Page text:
Category Archives: Brantford Expositor

Blatchford’s Helpless: Gross inaccuracies presented as fact

The Brantford Expositor–Editorial

I am getting very sick of reading Toronto columnists and mainstream media types perpetuating the grossly inaccurate perceptions of the Caledonia/Six Nations situation at told by Christie Blatchford in her book Helpless.

Since its release, others are going viral with these half-truths and fabrications.

Unlike Blatchford, who admits to not really knowing much about the situation before the Dave Brown/Dana Chatwell trial, I was there, on the ground, during the time frame Blatchford describes and afterwards.

Now, in his list of native atrocities in Caledonia, another arms-length author refers to arson attacks. Yes, there were — but they were all directed against the natives by non-native extremists and not the other way around as implied. In fact, there were four such attacks, two of which could easily have resulted in fatalities.

Any of us who were there know that the barricades came down a long time ago, the tire fires went out hours after they were lit on April 20, 2006, following the armed attack on a handful of sleeping natives and non-native supporters. There were no firearms allowed on the site even at the tensest of times, no crazed warriors running through people’s homes carrying AK-47’s with Russian insignia, and there never was. There were no arms stashes or tunnels under the soil of Douglas Creek, and there never was; Burtch is not being set up as an airfield for clandestine Warrior ops to fly in and out of, and there is no reason to continue with this BS any longer. That is, of course, unless some out-of-town opportunists see money in it.

Jim Windle Brantford


Filed under Brantford, Brantford Expositor, Caledonia, Christie Blatchford, Mainstream Media, Racism

Homebuilder says activist unwelcome at construction site

September 15, 2007 Saturday

Homebuilder says activist unwelcome at construction site

BYLINE: Michael-Allan Marion, the expositor


LENGTH: 441 words

A city homebuilder is livid that activist Gary McHale brought his protests against native actions at housing developments to his stalled construction site on Grand River Avenue.

McHale, of Richmond Hill, is known for his high-profile protests against an ongoing Confederacy occupation of the former Douglas Creek Estates subdivision in Caledonia.

McHale showed up with seven cohorts bearing Canadian flags and placards on Friday afternoon at the site of a townhouse development being undertaken by Mayberry Homes, owned by Mike Quattrociocchi.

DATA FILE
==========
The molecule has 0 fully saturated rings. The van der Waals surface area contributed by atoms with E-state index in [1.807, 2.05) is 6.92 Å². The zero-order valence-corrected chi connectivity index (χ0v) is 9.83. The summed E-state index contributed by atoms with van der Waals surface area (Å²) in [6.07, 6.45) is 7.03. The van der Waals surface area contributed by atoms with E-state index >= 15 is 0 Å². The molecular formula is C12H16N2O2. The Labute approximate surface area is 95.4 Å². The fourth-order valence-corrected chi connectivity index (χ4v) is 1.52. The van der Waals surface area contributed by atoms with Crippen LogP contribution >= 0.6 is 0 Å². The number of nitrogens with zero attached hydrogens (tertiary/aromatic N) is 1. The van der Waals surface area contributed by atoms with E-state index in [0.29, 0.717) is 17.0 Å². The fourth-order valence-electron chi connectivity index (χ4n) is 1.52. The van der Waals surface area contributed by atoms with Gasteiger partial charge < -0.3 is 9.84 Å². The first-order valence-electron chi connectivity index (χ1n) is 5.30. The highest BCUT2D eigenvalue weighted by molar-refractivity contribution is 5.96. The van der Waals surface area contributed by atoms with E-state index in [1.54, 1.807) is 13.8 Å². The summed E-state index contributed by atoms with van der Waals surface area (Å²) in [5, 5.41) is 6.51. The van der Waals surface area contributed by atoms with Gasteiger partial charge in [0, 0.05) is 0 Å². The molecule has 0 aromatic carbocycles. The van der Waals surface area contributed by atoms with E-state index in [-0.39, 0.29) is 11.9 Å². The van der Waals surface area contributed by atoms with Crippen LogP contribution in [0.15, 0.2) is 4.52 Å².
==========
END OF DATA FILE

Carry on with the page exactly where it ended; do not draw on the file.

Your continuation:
They protested for a while, then left.

Quattrociocchi has already made clear his discomfort over his project having been made the latest target of Confederacy members protesting or temporarily occupying building projects in Haldimand County, Brant County and Brantford to bring attention to unresolved land claims.

But when he learned of McHale’s action, he immediately got on the phone to local politicians and the media to angrily insist he told the activist beforehand not to come to Brantford.

“I told him in no uncertain terms to stay away from my site,” the builder and former city councillor recounted in an interview.

“I said, ‘I don’t need your help.'”

Quattrociocchi said he had also e-mailed city police to inform them he didn’t want McHale on the property and made sure the unwanted activist knew that.

“So what does he do? He shows up anyway,” Quattrociocchi said.

“I want nothing to do with McHale. All he’s trying to do is continue his natives-against-non-natives thing. Nobody needs this. I don’t want to fight anyone. Fighting’s too easy.”

McHale did not return phone calls for comment on Quattrociocchi’s statements.

During the action by the McHale entourage, Shari Manto of nearby Hilda Street walked over to the site. She told McHale she was not impressed that he was disrupting the neighbourhood and walked away.

Quattrociocchi said that while he’s angry at the inaction of the federal and provincial governments in the growing land claims dispute, he’s trying as hard as he can to keep the action at his site from exploding into violence.

“For the first time in a long time in my life I’m scared. I don’t want people to get hurt and I’m afraid they will.”

Mayor Mike Hancock was also unhappy about McHale’s protest.

“I don’t think it’s in the best interests of the city, the developer or anyone else for that matter to inflame an already difficult situation,” he said.

“This kind of thing doesn’t help when you’re trying to find solutions.”

“For the first time in a long time in my life I’m scared. I don’t want people to get hurt and I’m afraid they will.”

Mike Quattrociocchi, Brantford homebuilder

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Filed under Brantford Expositor, Gary McHale, Mainstream Media, Uncategorized